We choosed Asterisk as the central element of our system. Asterisk is a free and open-source software that was originally built for enterprise telephony systems. A team of developers wrote a driver to connect an analog repeater to Asterisk. It’s called app_rpt. It’s widely used in the US, where there is a national network of Asterisk analog repeaters (AllStar). But it can also be used to build standalone systems. That’s why we choosed Asterisk / app_rpt for building a radioamateur VoIP network on our island.
The system is composed of
- A central hub (TKNet-VoIP) : This is Asterisk software, running on a virtual server in the data center. The hub is the central node of the VoIP. All remote VoIP systems (VHF/UHF repeaters) connect to the hub.
- Several VHF/UHF analog repeaters : Each repeater is composed of an receiver, a transmitter, an USB sound card, and a Raspberry Pi running Linux, Asterisk and app_rpt. Each repeater can work in standalone mode, or can be connected to the hub.
- An Echolink gateway (TK5KP-R) : Internet users can connect to the TK5KP-R Echolink entry point. If it is connected to the hub, Echolink users can be heard on any repeater also connected to the hub.
Connections between Asterisk nodes are using Asterisk native protocol (IAX2) over TCP/IP on TKNet. As it is a “closed” network, traffic is never transmitted to Internet, and no Internet user can connect to it.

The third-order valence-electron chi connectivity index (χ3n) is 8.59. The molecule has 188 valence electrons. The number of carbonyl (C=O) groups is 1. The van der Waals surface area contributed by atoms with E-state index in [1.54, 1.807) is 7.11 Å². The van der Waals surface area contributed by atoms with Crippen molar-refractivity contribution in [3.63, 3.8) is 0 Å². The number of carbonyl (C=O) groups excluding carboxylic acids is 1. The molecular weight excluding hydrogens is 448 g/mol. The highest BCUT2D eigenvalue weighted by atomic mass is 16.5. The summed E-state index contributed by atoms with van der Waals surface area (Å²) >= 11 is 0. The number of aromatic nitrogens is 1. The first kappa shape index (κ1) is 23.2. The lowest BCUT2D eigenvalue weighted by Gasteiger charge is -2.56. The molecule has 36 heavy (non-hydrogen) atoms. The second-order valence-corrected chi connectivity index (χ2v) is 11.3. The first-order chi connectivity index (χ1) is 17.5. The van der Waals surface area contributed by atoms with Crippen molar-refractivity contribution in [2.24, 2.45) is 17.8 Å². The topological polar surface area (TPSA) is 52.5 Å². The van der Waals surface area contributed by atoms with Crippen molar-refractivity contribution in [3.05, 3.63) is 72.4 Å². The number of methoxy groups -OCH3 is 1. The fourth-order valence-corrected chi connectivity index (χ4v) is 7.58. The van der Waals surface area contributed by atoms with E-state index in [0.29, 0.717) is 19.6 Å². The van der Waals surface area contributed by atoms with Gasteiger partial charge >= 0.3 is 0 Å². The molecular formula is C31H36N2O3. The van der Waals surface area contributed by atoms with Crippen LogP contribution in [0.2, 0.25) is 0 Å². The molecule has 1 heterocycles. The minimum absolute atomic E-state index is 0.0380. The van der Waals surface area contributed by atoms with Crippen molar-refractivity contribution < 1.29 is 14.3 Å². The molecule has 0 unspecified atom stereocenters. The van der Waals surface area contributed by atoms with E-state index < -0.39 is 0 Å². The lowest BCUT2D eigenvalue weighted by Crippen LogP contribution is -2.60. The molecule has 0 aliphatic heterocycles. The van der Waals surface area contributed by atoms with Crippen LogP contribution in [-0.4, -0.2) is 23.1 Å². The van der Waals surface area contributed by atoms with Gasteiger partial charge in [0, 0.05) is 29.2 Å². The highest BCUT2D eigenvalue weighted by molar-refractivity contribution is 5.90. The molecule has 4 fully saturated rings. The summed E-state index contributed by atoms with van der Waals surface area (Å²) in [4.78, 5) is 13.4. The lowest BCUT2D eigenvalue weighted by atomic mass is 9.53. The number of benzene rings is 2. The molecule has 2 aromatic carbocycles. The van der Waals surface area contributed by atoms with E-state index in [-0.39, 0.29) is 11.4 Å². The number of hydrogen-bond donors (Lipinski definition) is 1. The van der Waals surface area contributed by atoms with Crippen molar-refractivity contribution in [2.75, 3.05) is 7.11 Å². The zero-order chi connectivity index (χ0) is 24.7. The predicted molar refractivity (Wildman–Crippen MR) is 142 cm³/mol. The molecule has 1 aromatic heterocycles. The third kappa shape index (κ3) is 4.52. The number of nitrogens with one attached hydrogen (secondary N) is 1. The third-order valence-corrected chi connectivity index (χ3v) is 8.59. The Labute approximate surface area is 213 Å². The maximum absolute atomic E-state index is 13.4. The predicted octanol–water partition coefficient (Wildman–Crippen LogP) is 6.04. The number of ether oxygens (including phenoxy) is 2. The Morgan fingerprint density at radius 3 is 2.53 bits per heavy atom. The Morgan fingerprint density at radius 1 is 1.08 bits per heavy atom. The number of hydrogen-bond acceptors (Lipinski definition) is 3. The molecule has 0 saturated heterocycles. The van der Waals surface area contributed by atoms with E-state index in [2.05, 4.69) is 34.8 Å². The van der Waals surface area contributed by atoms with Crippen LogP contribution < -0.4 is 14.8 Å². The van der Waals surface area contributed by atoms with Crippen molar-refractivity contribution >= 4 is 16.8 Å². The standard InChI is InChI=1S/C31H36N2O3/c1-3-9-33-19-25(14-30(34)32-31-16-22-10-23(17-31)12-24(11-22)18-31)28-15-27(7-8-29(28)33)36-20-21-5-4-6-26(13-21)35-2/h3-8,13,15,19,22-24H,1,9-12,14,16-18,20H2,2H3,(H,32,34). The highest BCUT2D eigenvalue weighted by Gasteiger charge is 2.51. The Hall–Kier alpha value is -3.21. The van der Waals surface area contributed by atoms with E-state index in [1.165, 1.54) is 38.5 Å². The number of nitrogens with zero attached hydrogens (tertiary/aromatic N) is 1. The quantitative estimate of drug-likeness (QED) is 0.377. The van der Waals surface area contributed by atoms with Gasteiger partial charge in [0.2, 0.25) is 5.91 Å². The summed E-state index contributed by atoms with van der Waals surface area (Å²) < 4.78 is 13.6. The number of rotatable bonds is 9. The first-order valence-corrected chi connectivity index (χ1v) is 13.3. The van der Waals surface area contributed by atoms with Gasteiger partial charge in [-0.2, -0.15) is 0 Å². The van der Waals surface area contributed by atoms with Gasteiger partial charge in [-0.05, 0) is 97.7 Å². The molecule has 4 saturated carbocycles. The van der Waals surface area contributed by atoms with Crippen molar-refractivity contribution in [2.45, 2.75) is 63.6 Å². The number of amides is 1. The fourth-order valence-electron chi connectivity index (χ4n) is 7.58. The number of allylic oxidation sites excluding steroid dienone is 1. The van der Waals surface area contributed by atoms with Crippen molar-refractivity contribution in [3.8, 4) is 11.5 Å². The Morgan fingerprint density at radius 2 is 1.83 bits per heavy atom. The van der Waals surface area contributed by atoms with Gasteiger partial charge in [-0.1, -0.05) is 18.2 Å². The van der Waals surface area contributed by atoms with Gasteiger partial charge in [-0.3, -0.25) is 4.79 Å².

There are other ways to connect to TKNet-VoIP :
- Android “IaxRPT” application : This dedicated app can connect to the hub from any Android smartphone. An OpenVPN Android client (with valid authentication) is required.
- Any VoIP application : Any VoIP application (initially designed for remote access to business telephony systems) can be used from any smartphone (Android or Apple). Some succesful tests have been made using Zoiper Android app. An OpenVPN client is also required to enter TKNet.
Thys system has the advantage of using only standard protocols (IAX2, SIP). Most of the software are also free and open-source. HAM network manager has full freedom about what he can do, and how he wants to build his network. No agreement from any third-party business or group is required.
Interconnections are also being developped between Asterisk (Analog) and pure digital systems (D-Star, DMR, etc…). More to follow…
TKNet network is made of :
- Two data centers, in Ajaccio and Bastia. Those DC host various virtual servers : DNS, Firewalls, VPN gateways, WEB server, VoIP server (Asterisk, XLX), monitoring, mail, etc…
- A TCP/IP transport network using 5 GHz radio links (commercial equipment configured to work on the amateur radio bands, according to the HAM specific regulations) and VPN (“Virtual Private Network”) tunnels allowing secured communication between sites.
- Many TKBox routers on various sites. TKBox are low-cost routers flashed with open-source “OpenWRT” firmware. A TKBox connects behind any Internet box (xDSL, cable, fiber, satellite, 3G…). TKBox establishes VPN tunnels to data centers, thus allowing communication between all TKNet sites. VPNs are using OpenVPN technology. Connection is really “Plug and Play”. No specific configuration (or “port opening”) is necessary on the Internet box.
TKNet is not a public network. Accessing it is restricted to licensed Amateur Radio operators. Accessing TKNet is possible through sereval ways : a direct radio link (2.4 GHz or 5 GHz), a TKBox connected to any Internet access, or a software “OpenVPN client” to be installed on a computer (PC, Mac, Linux) or smartphone (Apple, Android).
Once connected to TKNet, you are on a private, internal network linking all sites and servers together.